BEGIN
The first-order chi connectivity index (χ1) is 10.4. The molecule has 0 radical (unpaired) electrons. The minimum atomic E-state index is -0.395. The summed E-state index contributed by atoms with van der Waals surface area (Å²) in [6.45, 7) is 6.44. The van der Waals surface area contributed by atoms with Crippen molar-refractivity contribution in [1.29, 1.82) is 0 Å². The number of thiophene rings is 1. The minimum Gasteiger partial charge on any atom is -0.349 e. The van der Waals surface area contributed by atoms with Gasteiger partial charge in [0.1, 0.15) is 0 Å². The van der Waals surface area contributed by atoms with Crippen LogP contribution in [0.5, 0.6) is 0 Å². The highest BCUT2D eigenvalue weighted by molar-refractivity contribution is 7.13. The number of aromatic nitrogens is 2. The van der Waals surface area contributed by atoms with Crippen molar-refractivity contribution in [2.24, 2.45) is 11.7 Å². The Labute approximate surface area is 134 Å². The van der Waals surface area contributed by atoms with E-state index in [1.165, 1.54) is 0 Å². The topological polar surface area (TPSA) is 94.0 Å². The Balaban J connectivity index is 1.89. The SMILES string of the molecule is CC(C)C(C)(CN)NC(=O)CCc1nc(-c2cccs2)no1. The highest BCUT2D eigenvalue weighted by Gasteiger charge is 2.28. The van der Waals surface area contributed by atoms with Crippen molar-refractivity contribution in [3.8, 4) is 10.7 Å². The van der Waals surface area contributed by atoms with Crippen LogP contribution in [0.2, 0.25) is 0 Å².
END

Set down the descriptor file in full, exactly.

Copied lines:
The first-order chi connectivity index (χ1) is 10.4. The molecule has 0 radical (unpaired) electrons. The minimum atomic E-state index is -0.395. The summed E-state index contributed by atoms with van der Waals surface area (Å²) in [6.45, 7) is 6.44. The van der Waals surface area contributed by atoms with Crippen molar-refractivity contribution in [1.29, 1.82) is 0 Å². The number of thiophene rings is 1. The minimum Gasteiger partial charge on any atom is -0.349 e. The van der Waals surface area contributed by atoms with Gasteiger partial charge in [0.1, 0.15) is 0 Å². The van der Waals surface area contributed by atoms with Crippen LogP contribution in [0.5, 0.6) is 0 Å². The highest BCUT2D eigenvalue weighted by molar-refractivity contribution is 7.13. The number of aromatic nitrogens is 2. The van der Waals surface area contributed by atoms with Crippen molar-refractivity contribution in [2.24, 2.45) is 11.7 Å². The Labute approximate surface area is 134 Å². The van der Waals surface area contributed by atoms with E-state index in [1.165, 1.54) is 0 Å². The topological polar surface area (TPSA) is 94.0 Å². The Balaban J connectivity index is 1.89. The SMILES string of the molecule is CC(C)C(C)(CN)NC(=O)CCc1nc(-c2cccs2)no1. The highest BCUT2D eigenvalue weighted by Gasteiger charge is 2.28. The van der Waals surface area contributed by atoms with Crippen molar-refractivity contribution in [3.8, 4) is 10.7 Å². The van der Waals surface area contributed by atoms with Crippen LogP contribution in [0.2, 0.25) is 0 Å².